The first thing one notices when climbing up onto the cape is a fence with warning signs attempting to keep the public from getting near the cliff edges. The fence is very easy to cross (in some places, sand has piled up against it so you can easily step over without any effort). But don’t be mistaken, Cape Kiwanda is a dangerous place. IT is perhaps the deadliest place on the Oregon coast; six people have died deaths there in the past two years. The pounding waves of the Pacific easily erode the sandstone cliffs, which helps create their natural beauty, but also makes them unpredictable. The edges of the cliffs can collapse at any time. As a geologist, I agree getting near the edge of such cliffs, particular when waves are hitting them is foolish. Additionally, it contains an area known as the Punchbowl – an inviting rocky cove with a sea cave that becomes a cauldron of white water at high tide.
The waves aren’t the only factor in eroding the cape. It’s famous hoodoo, known as the Pedestal or Duckbill Rock, was destroyed by vandals in 2016. What a waste. (This is another example of photograph it while you can because you will never know if you will have another opportunity.) Prudence is definitely called for if you venture beyond the fence. However, I freely admit I did to get the shots shown here, though I was careful to stay away from the edge.
By the time I hiked up onto the cape, the rain had stopped, though the wind was still blowing hard. I set up my tripod and shot the Punchbowl from a couple different angles, trying to capture the fury of the waves. Though I shot a few images with slow shutter speeds to create water blurs, I was worried about the wind causing camera shake, even with the tripod, so I increased my shutter speed and ISO setting (with the sun covered by clouds, it was a bit dark). I moved around a bit and found a nice view of a sea arch being pummeled by crashing waves. Unfortunately, the rain returned with a vengeance, and I packed up the camera for awhile. But just as quickly as it came, the rain let up, and I continued shooting. The sun even came out for about five minutes, lighting up the tops of the cliffs.
I was running short on time (we needed to get back to Tillamook to pick up our friends), so I huffed up to the top of the sand dune for a quick overview and then headed back to the car. I easily could have spent several more hours there. Tanya and I headed back to town, picked up our friends, made a visit to the cheese factory (a seemingly mandatory stop in Tillamook), and drove back to Tacoma. It was a quick trip, the result of an unfortunate accident that, based on the shots I later pulled up on my computer, had real Kiwanda benefits.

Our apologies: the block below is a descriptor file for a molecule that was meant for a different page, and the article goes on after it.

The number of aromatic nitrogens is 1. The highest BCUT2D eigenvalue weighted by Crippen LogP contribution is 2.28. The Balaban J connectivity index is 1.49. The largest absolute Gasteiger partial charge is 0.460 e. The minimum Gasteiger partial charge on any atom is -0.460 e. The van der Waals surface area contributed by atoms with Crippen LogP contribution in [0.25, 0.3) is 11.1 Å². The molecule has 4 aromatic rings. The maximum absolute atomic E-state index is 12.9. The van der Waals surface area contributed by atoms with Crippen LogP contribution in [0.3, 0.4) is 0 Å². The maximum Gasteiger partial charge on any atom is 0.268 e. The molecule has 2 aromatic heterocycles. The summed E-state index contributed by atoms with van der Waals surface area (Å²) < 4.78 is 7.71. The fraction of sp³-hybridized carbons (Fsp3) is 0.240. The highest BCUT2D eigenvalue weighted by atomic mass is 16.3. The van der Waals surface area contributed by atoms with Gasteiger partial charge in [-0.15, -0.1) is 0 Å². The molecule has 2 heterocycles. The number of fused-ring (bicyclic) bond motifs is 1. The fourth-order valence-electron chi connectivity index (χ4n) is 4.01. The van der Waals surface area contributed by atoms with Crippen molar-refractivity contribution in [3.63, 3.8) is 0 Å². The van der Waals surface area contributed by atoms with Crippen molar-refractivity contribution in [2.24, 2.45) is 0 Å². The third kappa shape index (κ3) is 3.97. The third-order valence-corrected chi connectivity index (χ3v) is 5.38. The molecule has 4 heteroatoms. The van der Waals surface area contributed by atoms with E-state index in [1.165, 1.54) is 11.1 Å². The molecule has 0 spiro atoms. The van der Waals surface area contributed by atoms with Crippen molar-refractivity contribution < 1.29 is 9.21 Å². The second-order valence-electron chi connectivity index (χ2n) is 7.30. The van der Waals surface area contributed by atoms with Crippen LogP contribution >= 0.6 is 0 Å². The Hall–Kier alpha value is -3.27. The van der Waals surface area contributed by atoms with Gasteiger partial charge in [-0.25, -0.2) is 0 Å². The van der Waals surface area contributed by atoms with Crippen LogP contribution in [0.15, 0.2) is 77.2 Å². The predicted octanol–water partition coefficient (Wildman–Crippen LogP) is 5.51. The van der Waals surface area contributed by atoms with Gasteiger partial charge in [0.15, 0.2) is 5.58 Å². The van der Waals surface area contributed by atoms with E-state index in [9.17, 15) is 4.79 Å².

On my trip several weeks ago, besides visiting Silver Falls State Park, I drove through some of the Oregon Cascades. It was, perhaps, not the height of autumn color in the Cascade Mountains, but it was close. Prime time may have been last week, or maybe this one. Regardless, now is the time to be out there; the mountains in Oregon, and here in Washington, only surrender some of their green for a short time each year.
I hoped I’d have more time to write a post about the Oregon Cascades, but unfortunately I don’t. I will say they do seem more accessible than the Washington Cascades, with more and better access roads. After just a couple of days there this fall, I know I’d like to go back for at least a week, if not longer. So with that, I’ll just post a few images I captured in the mountains (and one in the Columbia Gorge, as well), and let the images speak for themselves about autumn in the Oregon Cascades.
Tanya and I spent three days in Oregon last week. We stayed in Silverton, and I made several trips to Silver Falls State Park as well as a couple drives up into the Cascades looking for autumn color. Due to the drought we’ve had in the Pacific Northwest, there wasn’t much water in the falls at Silver Falls State Park, but the color was nice. It was a great time to be out enjoying the outdoors. I’ll post a few more shots from the trip later, but for now, I give you this early morning shot of North Falls in Silver Falls State Park. Enjoy.